Pulmonary toxicity studies in rats demonstrate that lung exposures to ultrafine or nanoparticles produce greater adverse inflammatory responses compared with larger particles of identical composition at equivalent mass concentrations. Surface properties (particularly surface area) and free radical generation by the interaction of particles with cells appear to play important roles in nanoparticle toxicity. Contributing to these effects is the very high size-specific deposition of nanoparticles when inhaled as singlet rather than aggregated particles. Some evidence suggests that inhaled ultrafine or nanoparticles, following deposition in the lung, largely escape alveolar macrophage surveillance and gain access to the pulmonary interstitium, a potentially vulnerable anatomical compartment. Results from the limited toxicological database have fostered the perception that all nanoparticles are toxic.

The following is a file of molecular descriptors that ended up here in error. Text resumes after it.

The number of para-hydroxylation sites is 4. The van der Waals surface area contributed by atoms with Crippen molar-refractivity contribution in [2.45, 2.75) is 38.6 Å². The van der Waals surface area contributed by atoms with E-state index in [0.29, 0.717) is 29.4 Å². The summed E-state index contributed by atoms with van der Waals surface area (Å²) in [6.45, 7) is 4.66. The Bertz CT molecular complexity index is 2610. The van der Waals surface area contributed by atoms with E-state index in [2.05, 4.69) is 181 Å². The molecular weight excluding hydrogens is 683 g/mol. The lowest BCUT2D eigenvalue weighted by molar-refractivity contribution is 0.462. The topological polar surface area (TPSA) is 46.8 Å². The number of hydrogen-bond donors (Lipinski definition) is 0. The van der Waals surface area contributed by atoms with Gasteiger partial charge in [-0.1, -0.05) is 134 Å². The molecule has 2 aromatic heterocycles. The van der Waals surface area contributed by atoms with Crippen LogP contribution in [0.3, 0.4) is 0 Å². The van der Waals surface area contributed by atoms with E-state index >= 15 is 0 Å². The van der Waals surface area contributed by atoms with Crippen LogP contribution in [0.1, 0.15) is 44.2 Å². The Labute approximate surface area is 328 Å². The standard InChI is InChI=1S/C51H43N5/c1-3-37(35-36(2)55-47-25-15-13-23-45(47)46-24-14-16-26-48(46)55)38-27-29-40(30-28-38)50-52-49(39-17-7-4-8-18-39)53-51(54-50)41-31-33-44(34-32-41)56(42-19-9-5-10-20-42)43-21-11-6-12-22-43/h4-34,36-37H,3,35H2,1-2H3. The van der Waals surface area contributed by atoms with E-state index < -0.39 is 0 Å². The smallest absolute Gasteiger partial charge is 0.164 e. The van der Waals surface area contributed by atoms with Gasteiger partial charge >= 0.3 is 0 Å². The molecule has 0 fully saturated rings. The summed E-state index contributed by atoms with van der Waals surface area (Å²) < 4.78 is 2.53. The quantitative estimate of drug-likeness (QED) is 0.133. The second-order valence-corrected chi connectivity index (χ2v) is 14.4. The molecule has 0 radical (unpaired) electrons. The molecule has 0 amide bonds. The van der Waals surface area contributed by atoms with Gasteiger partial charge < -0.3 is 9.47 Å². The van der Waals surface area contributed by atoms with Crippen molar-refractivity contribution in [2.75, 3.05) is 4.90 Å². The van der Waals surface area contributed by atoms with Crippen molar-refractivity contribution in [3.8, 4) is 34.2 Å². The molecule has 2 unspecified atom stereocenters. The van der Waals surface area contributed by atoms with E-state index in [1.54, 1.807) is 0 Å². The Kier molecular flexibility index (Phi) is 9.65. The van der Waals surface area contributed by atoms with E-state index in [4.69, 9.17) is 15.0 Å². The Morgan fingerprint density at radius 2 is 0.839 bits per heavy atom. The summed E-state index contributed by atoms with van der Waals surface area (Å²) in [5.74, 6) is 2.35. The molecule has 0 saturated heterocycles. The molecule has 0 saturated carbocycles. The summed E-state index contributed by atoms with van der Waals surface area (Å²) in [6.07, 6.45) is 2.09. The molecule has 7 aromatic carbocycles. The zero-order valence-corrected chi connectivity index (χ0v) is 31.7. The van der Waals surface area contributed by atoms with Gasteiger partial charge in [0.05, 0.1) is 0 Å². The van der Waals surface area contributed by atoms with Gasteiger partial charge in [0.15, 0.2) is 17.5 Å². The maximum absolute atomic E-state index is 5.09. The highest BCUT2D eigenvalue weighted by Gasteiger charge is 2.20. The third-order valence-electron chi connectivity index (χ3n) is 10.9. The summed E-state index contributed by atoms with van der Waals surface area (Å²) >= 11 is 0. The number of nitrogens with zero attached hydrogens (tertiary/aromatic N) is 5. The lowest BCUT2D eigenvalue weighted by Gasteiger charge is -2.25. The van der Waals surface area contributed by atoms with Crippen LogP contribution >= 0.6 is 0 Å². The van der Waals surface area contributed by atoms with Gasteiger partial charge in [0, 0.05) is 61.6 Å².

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DOI: 10.1016/S1369-7021(04)00081-1